Snow is not a snack: Here's what you should know

Digital Writers
Snow is not a snack: Here's what you should know

Some animals will eat anything, including snow.

Case in point: Check out this monkey, recently caught on camera at the Milwaukee County Zoo.

The clever Japanese macaque, which is native to snowy environments, can be seen rolling the snow into a ball and eating it.

It seems harmless, right? That depends.

Experts say snow isn't safe for humans -- or monkeys -- to eat, with some exceptions.

That's because it can contain harmful chemicals like antifreeze or salt. Snow is mostly made up of water, but Jeff S. Gaffney, a professor of chemistry at the University of Arkansas, told NPR in 2016 that it can also contain sulfates, nitrates, formaldehyde, or mercury, depending on the environment.

As it descends to the ground snow acts like a net that absorbs pollutants. If it falls within range of a busy roadway or factory, for example, it will likely contain traces of black carbon or soot.

Pesticides have also been detected, and wind can whip up dust and soil in a storm, carrying it long distances.

Snow that's recently started to fall is likely to have a higher concentration of pollutants, according to water and climate change researcher John Pomery.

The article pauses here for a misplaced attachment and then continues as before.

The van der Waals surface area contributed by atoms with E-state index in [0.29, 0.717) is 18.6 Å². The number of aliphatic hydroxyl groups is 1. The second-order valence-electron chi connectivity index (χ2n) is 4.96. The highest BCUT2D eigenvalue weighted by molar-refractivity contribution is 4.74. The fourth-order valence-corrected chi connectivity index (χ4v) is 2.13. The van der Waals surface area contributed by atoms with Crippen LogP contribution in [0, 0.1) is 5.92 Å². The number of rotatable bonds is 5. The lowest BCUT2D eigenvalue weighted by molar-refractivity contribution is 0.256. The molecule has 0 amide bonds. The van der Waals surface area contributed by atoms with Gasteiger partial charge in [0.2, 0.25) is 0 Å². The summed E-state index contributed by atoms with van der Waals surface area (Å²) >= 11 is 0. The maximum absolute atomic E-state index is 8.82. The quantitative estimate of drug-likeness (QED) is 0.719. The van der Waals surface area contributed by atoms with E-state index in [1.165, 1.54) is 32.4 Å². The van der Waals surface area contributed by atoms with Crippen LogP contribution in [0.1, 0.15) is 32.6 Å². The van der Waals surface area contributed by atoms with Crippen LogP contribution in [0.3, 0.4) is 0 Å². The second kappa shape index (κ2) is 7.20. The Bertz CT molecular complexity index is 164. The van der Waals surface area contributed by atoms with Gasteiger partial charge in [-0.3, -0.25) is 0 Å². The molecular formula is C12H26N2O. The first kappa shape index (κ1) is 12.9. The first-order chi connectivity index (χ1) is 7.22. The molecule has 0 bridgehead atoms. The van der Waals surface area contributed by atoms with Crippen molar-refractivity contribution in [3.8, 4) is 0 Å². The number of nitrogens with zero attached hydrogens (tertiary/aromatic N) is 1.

Flurries collected in the midst of a storm are likely to be "cleaner," because previous flakes have helped clear the air.

Once it hits the ground, snow can easily conceal small objects like nails or plastic trash that could be harmful if swallowed.

That said, there are some exceptions that make it safe for consumption. According to UCSB ScienceLine, pure, fresh, snow that's fallen on an untouched area like a mountain top is fine to eat.

Snow that has been sitting around for some time is a different story. The longer it's exposed to the environment, the more time it has to absorb dirt, bacteria, and allergens.

Given the monkey in the video above was in an enclosed space and the snow looks freshly-fallen, it was likely safe.

In most cases, the contaminants present in a random sampling of snow will be below toxic levels -- but the next time you take your pet out in a public winter wonderland, you still may want to think twice about letting them indulge in a snowy snack.

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